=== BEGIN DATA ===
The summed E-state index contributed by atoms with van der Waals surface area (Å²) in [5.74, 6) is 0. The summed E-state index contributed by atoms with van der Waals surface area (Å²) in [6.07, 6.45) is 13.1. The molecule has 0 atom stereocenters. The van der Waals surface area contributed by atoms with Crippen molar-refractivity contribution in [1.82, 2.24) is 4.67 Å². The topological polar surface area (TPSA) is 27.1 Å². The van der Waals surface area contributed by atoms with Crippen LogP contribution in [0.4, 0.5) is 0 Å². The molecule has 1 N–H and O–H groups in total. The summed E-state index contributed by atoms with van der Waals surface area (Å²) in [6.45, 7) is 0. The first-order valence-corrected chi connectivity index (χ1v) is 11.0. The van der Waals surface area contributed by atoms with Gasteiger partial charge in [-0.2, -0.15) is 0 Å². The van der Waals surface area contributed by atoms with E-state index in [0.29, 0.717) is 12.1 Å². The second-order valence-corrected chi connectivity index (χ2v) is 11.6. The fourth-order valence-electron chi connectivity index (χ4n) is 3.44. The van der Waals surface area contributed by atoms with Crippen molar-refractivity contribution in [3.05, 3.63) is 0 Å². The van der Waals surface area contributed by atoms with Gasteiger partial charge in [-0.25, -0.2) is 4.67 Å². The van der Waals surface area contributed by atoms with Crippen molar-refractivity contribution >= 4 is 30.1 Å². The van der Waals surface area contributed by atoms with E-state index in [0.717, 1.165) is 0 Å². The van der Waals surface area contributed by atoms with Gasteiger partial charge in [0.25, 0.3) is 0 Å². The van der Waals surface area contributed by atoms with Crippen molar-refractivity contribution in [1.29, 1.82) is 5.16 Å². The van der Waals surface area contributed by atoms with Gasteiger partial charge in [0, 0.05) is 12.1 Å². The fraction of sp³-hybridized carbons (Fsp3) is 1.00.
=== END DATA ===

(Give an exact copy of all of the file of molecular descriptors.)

The summed E-state index contributed by atoms with van der Waals surface area (Å²) in [5.74, 6) is 0. The summed E-state index contributed by atoms with van der Waals surface area (Å²) in [6.07, 6.45) is 13.1. The molecule has 0 atom stereocenters. The van der Waals surface area contributed by atoms with Crippen molar-refractivity contribution in [1.82, 2.24) is 4.67 Å². The topological polar surface area (TPSA) is 27.1 Å². The van der Waals surface area contributed by atoms with Crippen LogP contribution in [0.4, 0.5) is 0 Å². The molecule has 1 N–H and O–H groups in total. The summed E-state index contributed by atoms with van der Waals surface area (Å²) in [6.45, 7) is 0. The first-order valence-corrected chi connectivity index (χ1v) is 11.0. The van der Waals surface area contributed by atoms with Gasteiger partial charge in [-0.2, -0.15) is 0 Å². The van der Waals surface area contributed by atoms with E-state index in [0.29, 0.717) is 12.1 Å². The second-order valence-corrected chi connectivity index (χ2v) is 11.6. The fourth-order valence-electron chi connectivity index (χ4n) is 3.44. The van der Waals surface area contributed by atoms with Crippen molar-refractivity contribution in [3.05, 3.63) is 0 Å². The van der Waals surface area contributed by atoms with Gasteiger partial charge in [-0.25, -0.2) is 4.67 Å². The van der Waals surface area contributed by atoms with Crippen molar-refractivity contribution >= 4 is 30.1 Å². The van der Waals surface area contributed by atoms with E-state index in [0.717, 1.165) is 0 Å². The van der Waals surface area contributed by atoms with Gasteiger partial charge in [0.25, 0.3) is 0 Å². The van der Waals surface area contributed by atoms with Crippen molar-refractivity contribution in [1.29, 1.82) is 5.16 Å². The van der Waals surface area contributed by atoms with Gasteiger partial charge in [0, 0.05) is 12.1 Å². The fraction of sp³-hybridized carbons (Fsp3) is 1.00.